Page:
STAT 462: Applied Regression Analysis

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course overview

This course aims to provide students with a comprehensive applied understanding of the common statistical tools employed for linear regression. An emphasis will be placed on exploring and understanding the discussed methods and to see them employed in a variety of applications.

1. The first objective is to provide a thorough foundation for simple linear regression as a tool for exploring the linear relationship between two variables. Students will learn how to estimate and interpret the model.

2. Once students understand the model, they will explore how to evaluate the model. Students will learn about estimating residual error, assessing the proportion of variation explained by the model, understanding the sampling distribution of the parameter estimates, and carrying out hypothesis tests.

3. Students will also list the assumptions underlying the simple linear regression model and use graphical and numerical methods to check the assumptions. They will also use the model to estimate means and predict individual responses, and construct intervals for the estimates and predictions.

4. Students will then move onto multiple linear regression where more than one predictor is included in the model. They will learn how estimation, evaluation, checking assumptions, estimating means, and predicting individual responses generalize to this setting.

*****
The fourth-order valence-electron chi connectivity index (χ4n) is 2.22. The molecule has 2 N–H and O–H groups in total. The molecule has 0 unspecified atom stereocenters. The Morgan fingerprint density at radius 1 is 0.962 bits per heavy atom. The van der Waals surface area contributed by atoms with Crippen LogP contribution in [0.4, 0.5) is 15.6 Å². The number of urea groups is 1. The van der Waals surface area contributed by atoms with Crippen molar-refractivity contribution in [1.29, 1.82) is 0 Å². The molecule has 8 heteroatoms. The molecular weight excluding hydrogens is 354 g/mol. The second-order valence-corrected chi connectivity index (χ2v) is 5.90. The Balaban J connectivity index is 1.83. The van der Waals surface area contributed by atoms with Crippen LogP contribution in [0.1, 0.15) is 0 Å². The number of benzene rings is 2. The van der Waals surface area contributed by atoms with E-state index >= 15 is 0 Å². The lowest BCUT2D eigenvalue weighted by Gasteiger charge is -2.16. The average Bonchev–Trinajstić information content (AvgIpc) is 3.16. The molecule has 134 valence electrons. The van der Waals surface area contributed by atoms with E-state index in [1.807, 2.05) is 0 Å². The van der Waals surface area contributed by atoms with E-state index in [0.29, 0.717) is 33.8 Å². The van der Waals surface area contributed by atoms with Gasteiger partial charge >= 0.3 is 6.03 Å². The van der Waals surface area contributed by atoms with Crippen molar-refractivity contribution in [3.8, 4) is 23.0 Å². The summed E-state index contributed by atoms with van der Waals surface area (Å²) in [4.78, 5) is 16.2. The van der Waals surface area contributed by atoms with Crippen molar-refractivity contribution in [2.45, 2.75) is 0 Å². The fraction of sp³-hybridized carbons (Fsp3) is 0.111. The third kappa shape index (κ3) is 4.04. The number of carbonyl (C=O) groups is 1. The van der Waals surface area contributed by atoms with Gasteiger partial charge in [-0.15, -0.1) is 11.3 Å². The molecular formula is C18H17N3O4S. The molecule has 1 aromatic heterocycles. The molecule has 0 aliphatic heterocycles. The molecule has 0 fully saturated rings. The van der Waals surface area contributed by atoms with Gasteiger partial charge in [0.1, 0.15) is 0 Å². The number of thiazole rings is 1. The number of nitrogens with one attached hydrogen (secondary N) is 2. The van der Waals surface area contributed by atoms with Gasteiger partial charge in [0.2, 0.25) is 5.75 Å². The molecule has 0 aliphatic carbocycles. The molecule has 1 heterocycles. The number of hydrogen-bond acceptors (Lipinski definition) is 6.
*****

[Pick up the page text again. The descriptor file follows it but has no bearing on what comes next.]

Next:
5. Students will learn about using variable transformations and interactions to incorporate nonlinear and nonadditive relationships in the model. They will also learn how to construct and fit a regression model with categorical predictors.

6. Students will learn how to identify and diagnose potential problems with a linear regression model. They will learn procedures to identify outliers or violations of fundamental modeling assumptions. Students will also learn how to fix these issues.

7. By adding transformations and interactions to the regression toolbox, datasets with multiple predictors offer a myriad of potential models. Students will use strategies for building models and selecting variables in such circumstances.

8. Multiple linear regression can be generalized to handle a response variable that is categorical or a count variable. Students will learn the basics of such models, specifically logistic and Poisson regression, including model fitting and inference.

 course topics

This undergraduate level course covers the following topics:

  • Statistical Inference Foundations
  • Simple Linear Regression (SLR) Model
  • SLR Evaluation
  • SLR Model Assumptions, Estimation & Prediction
  • Multiple Linear Regression (MLR) Model & Evaluation
  • MLR Model Assumptions, Estimation & Prediction
  • Transformation & Interactions
  • Categorical Predictors
  • Influential Points
  • Regression Pitfalls
  • Model Building
  • Logistic & Poisson Regression


  • STAT 200, STAT 240, STAT 250, STAT 301 or STAT 401


Pardoe, I. (2012). Applied Regression Modeling, 2nd Edition, Wiley. ISBN: 978-1-118-09728-1 (or E-Text: 978-1-119-09428-9 or E-Book: 978-1-118-34504-7). See


Students will use their choice of  statistical software programs R or Minitab in this course. See the Statistical Software page for more information.

assessment plan